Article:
The Kid Kung Fu Wears His Heart On His Sleeve On Lover Boy

Music holds the capability to be an outlet for the most complex emotions, a space where feelings can exist without judgment. Boulder-based rapper, The Kid Kung Fu, encapsulates this aspect of music on his latest album, Lover Boy.

Born and raised in upstate New York, Isaiah Gonsalves — known by his stage name The Kid Kung Fu — was constantly seeking a way out of his predominantly white town. Being one of the only black kids in his neighborhood was not the only thing that he felt set him apart. Gonsalves knew from a young age that the trajectory of his life would look different than the mainstream. 

As early as freshman year of college, Gonsalves knew that he wanted to make music, specifically rap and hip-hop, despite being steered away from the genres by his father. “My father was an African immigrant. He kind of steered us away from hip-hop. I think because of the negative connotations that it maybe held for a black man,” Gonsalves said. 

Gonsalves continued to explore hip-hop music despite the little exposure he got from his parents. During his junior year of high school, after his father’s passing, he pushed himself to explore his roots, which opened up other avenues of inspiration. “That led me to poetry, like slam poetry and conscious type stuff,” he explained. “And I think that slowly led me into rappers like Common and Mos Def. That was kind of my introduction.”

After high school, Gonsalves continued to pursue music. With loss and heartbreak weighing on his shoulders, he released his first album under the name The Kid Kung Fu in 2016. The album was predominantly the product of a breakup whereas Lover Boy stems from a “happier place,” as Gonsalves explained. 

Listening to the album, the emotional depth that Gonsalves put into its creation is noticeable in all aspects — from the lyrics to the sonic elements that resonate with them. It is apparent in every song that Gonsalves was creating from a place of meaning where he was inspired by his own experiences.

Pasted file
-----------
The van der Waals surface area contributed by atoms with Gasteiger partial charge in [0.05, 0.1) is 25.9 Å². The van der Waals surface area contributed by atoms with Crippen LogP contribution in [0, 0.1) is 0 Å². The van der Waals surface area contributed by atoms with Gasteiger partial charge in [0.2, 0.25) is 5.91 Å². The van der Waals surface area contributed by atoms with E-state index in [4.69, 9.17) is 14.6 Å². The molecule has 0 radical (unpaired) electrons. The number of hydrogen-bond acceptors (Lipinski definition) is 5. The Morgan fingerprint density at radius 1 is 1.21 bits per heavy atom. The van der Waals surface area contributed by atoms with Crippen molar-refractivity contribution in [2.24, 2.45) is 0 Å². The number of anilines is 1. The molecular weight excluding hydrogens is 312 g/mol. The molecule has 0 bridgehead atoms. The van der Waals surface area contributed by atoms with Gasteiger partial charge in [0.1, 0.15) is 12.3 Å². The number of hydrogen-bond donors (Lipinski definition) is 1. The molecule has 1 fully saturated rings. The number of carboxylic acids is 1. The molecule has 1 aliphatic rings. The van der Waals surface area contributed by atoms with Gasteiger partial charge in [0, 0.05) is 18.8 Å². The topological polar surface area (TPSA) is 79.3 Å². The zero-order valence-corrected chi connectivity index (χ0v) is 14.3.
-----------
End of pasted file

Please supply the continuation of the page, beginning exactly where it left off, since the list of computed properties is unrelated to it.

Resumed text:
Cover art for Lover Boy. Photo courtesy of The Kid Kung Fu.

With a range of vocal styles, from flowing raps to melodic singing, Gonsalves highlights the complexity of love. He explained that he wanted to explore the different forms of love that he saw around him including, “self-love, black love, family, love, friend love.”

Lyrically, Gonsalves is honest and outright, discussing weighty topics including what he learned about love from loss and the love riots that he has witnessed in response to racism in America. While authentically encapsulating his experiences with love on the album, Gonsalves also pushes his boundaries of musical ability.

Incorporating a variety of vocal styles created a well-rounded sound reminiscent of ’90s rap and hip-hop while also possessing a modern creativity. Gonsalves also presents his talents through a wide range of instrumentation. Electronic elements and samples that are staples of hip-hop music are present while acoustic guitar, piano and synth also make their marks. Gonsalves’ ability to pull from a variety of musical elements showcases how rap can blur the boundaries of genre and bring innovation to the music scene.

Photo courtesy of The Kid Kung Fu.

An immense amount of variables are laid out on the album, but with thoughtful production, there is a cohesiveness present from the first beat to the last. The theme of love shines through in a way that isn’t overstimulating, with beats and vocals that are powerful and raw without coming off as self-righteous.

Lover Boy is an undeniably personal album bred from an intent to share Gonsalves’ own experiences with one of the hardest emotions to convey. The long journey of creating the album allowed Gonsalves to find greater confidence in himself that he hopes to share with listeners.  “I made this because I wanted to make it and after years of having people doubt me, there gets to a point where like, you almost inspire people… in the fact that I’m following a dream. And I think that’s what I want from everybody,” Gonsalves said.